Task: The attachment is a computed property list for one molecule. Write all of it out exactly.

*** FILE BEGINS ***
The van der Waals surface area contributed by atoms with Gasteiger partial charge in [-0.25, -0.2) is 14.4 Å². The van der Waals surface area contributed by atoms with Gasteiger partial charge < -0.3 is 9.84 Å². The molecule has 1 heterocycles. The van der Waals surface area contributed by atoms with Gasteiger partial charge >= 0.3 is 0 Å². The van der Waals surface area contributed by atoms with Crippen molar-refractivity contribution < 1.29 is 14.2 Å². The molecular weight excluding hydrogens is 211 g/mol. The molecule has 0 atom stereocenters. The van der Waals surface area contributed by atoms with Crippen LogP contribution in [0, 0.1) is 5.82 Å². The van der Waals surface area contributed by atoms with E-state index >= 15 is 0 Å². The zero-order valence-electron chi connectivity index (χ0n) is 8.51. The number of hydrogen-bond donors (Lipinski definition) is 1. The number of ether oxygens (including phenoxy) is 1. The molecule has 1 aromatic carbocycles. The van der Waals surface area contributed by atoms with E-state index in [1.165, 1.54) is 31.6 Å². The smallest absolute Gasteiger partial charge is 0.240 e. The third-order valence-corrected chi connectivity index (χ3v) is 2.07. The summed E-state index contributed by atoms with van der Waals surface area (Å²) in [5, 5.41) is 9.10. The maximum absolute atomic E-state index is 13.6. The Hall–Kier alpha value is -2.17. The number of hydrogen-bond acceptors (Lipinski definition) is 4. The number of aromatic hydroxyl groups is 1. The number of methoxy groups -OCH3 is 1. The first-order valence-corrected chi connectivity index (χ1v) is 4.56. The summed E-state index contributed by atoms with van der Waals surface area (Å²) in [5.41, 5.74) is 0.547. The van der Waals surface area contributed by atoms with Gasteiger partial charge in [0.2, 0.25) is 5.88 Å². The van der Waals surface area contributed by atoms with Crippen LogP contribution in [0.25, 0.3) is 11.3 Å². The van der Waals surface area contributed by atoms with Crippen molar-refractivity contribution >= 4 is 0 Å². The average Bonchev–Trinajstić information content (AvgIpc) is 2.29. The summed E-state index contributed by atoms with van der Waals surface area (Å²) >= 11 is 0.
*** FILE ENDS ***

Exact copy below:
The van der Waals surface area contributed by atoms with Gasteiger partial charge in [-0.25, -0.2) is 14.4 Å². The van der Waals surface area contributed by atoms with Gasteiger partial charge < -0.3 is 9.84 Å². The molecule has 1 heterocycles. The van der Waals surface area contributed by atoms with Gasteiger partial charge >= 0.3 is 0 Å². The van der Waals surface area contributed by atoms with Crippen molar-refractivity contribution < 1.29 is 14.2 Å². The molecular weight excluding hydrogens is 211 g/mol. The molecule has 0 atom stereocenters. The van der Waals surface area contributed by atoms with Crippen LogP contribution in [0, 0.1) is 5.82 Å². The van der Waals surface area contributed by atoms with E-state index >= 15 is 0 Å². The zero-order valence-electron chi connectivity index (χ0n) is 8.51. The number of hydrogen-bond donors (Lipinski definition) is 1. The number of ether oxygens (including phenoxy) is 1. The molecule has 1 aromatic carbocycles. The van der Waals surface area contributed by atoms with E-state index in [1.165, 1.54) is 31.6 Å². The smallest absolute Gasteiger partial charge is 0.240 e. The third-order valence-corrected chi connectivity index (χ3v) is 2.07. The summed E-state index contributed by atoms with van der Waals surface area (Å²) in [5, 5.41) is 9.10. The maximum absolute atomic E-state index is 13.6. The Hall–Kier alpha value is -2.17. The number of hydrogen-bond acceptors (Lipinski definition) is 4. The number of aromatic hydroxyl groups is 1. The number of methoxy groups -OCH3 is 1. The first-order valence-corrected chi connectivity index (χ1v) is 4.56. The summed E-state index contributed by atoms with van der Waals surface area (Å²) in [5.41, 5.74) is 0.547. The van der Waals surface area contributed by atoms with Gasteiger partial charge in [0.2, 0.25) is 5.88 Å². The van der Waals surface area contributed by atoms with Crippen LogP contribution in [0.25, 0.3) is 11.3 Å². The van der Waals surface area contributed by atoms with Crippen molar-refractivity contribution >= 4 is 0 Å². The average Bonchev–Trinajstić information content (AvgIpc) is 2.29. The summed E-state index contributed by atoms with van der Waals surface area (Å²) >= 11 is 0.